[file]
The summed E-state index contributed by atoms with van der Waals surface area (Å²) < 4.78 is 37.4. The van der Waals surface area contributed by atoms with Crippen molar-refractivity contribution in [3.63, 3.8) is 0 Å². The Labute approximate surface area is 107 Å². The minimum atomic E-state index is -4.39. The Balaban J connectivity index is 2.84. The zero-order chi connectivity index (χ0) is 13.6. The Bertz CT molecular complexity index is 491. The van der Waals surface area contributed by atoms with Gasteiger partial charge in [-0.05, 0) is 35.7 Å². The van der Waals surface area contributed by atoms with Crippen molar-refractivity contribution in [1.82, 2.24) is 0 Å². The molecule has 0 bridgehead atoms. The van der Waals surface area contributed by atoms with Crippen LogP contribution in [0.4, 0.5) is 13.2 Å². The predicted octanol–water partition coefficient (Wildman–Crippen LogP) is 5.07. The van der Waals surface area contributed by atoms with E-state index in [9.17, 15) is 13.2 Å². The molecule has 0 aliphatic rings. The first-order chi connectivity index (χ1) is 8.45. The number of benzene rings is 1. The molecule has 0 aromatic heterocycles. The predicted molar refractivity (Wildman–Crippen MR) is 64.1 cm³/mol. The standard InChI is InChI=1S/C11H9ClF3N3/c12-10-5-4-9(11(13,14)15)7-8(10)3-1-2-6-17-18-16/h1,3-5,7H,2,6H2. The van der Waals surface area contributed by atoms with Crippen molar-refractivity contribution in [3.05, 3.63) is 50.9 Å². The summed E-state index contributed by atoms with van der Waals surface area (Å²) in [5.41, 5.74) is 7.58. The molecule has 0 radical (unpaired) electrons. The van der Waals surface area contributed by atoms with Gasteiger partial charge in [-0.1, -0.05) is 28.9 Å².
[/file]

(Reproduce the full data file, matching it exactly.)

The summed E-state index contributed by atoms with van der Waals surface area (Å²) < 4.78 is 37.4. The van der Waals surface area contributed by atoms with Crippen molar-refractivity contribution in [3.63, 3.8) is 0 Å². The Labute approximate surface area is 107 Å². The minimum atomic E-state index is -4.39. The Balaban J connectivity index is 2.84. The zero-order chi connectivity index (χ0) is 13.6. The Bertz CT molecular complexity index is 491. The van der Waals surface area contributed by atoms with Gasteiger partial charge in [-0.05, 0) is 35.7 Å². The van der Waals surface area contributed by atoms with Crippen molar-refractivity contribution in [1.82, 2.24) is 0 Å². The molecule has 0 bridgehead atoms. The van der Waals surface area contributed by atoms with Crippen LogP contribution in [0.4, 0.5) is 13.2 Å². The predicted octanol–water partition coefficient (Wildman–Crippen LogP) is 5.07. The van der Waals surface area contributed by atoms with E-state index in [9.17, 15) is 13.2 Å². The molecule has 0 aliphatic rings. The first-order chi connectivity index (χ1) is 8.45. The number of benzene rings is 1. The molecule has 0 aromatic heterocycles. The predicted molar refractivity (Wildman–Crippen MR) is 64.1 cm³/mol. The standard InChI is InChI=1S/C11H9ClF3N3/c12-10-5-4-9(11(13,14)15)7-8(10)3-1-2-6-17-18-16/h1,3-5,7H,2,6H2. The van der Waals surface area contributed by atoms with Crippen molar-refractivity contribution in [3.05, 3.63) is 50.9 Å². The summed E-state index contributed by atoms with van der Waals surface area (Å²) in [5.41, 5.74) is 7.58. The molecule has 0 radical (unpaired) electrons. The van der Waals surface area contributed by atoms with Gasteiger partial charge in [-0.1, -0.05) is 28.9 Å².